LITTLE ROCK, Ark. – Shortness of breath and weakness are symptoms that can be attributed to many things including old age, but it can also signal a bigger issue. That was the case for one Arkansas man who found it was related to a problem with his heart.

J.V. Camp is no stranger to doctors’ offices. For the last seven years he’s dealt with a heart murmur. He gets a checkup annually, but in June he started noticing some symptoms that were a little out of the ordinary.

“I experienced shortness of breath, weakness,” Camp said.

He tried to ignore it.

“I was in denial, nothing wrong, just a little overweight, getting old, out of shape,” Camp said.

After some convincing from his wife, he decided to move that appointment with his heart doctor up.

“My aortic valve had really shrunk preventing blood to really go through like it should,” Camp said.

Sending him to Baptist Health in Little Rock, Cardiologist Dr. Evan Watts had to run some tests.

“He was found to have a specific type of anemia where he’s not producing enough red blood cells,” Dr. Watts said. “In addition to that we found that he had some pretty severe blockages in his arteries that would need to be treated.”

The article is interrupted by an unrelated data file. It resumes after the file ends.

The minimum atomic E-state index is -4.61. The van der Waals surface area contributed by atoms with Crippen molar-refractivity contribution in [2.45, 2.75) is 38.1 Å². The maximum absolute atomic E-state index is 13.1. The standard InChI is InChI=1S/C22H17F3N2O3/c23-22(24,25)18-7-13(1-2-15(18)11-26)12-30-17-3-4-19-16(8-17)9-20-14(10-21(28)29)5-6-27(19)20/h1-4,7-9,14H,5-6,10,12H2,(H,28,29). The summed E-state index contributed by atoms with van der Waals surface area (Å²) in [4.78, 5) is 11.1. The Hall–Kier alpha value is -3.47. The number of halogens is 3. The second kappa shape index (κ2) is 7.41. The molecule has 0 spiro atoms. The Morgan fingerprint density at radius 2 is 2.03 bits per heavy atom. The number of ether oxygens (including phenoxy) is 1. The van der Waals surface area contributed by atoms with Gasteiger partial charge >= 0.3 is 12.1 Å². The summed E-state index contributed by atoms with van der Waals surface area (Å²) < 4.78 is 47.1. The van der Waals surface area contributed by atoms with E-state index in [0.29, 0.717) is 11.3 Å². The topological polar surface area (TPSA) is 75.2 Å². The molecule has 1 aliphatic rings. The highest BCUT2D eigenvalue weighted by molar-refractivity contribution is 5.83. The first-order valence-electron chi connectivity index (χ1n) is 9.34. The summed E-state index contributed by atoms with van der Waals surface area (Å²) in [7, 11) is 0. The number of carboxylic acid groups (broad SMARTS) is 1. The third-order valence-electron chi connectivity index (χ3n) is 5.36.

All of this had to be done before Watts and his team could tackle the problem Camp came in for. While that can be a lot to handle for a patient, Camp felt at ease.

“After discussing this with Dr. Watts, I had no concerns at all and I can say that with all honesty,” Camp said.

Once those issues were resolved, the doctors then had to figure out which procedure would be the best option to take care of Camps heart.

“I did not want to go through open-heart surgery because I saw my dad suffer through it,” Camp said.

After talking through the risks and benefits, they decided to do what’s called a TAVR procedure.

“We typically go through one of the femoral arteries down in the leg and advance a transcatheter delivery system to deploy a new valve,” Dr. Watts said.

It’s minimally invasive and Watts said gives patients a better quality of life.

“This meant a lot to me. I went into the procedure with full assurance that everything was going to be okay,” Camp said.

Now just a few months later, Camp is back home and feeling better than ever.

“They gave me my life back. I really believe that,” Camp said.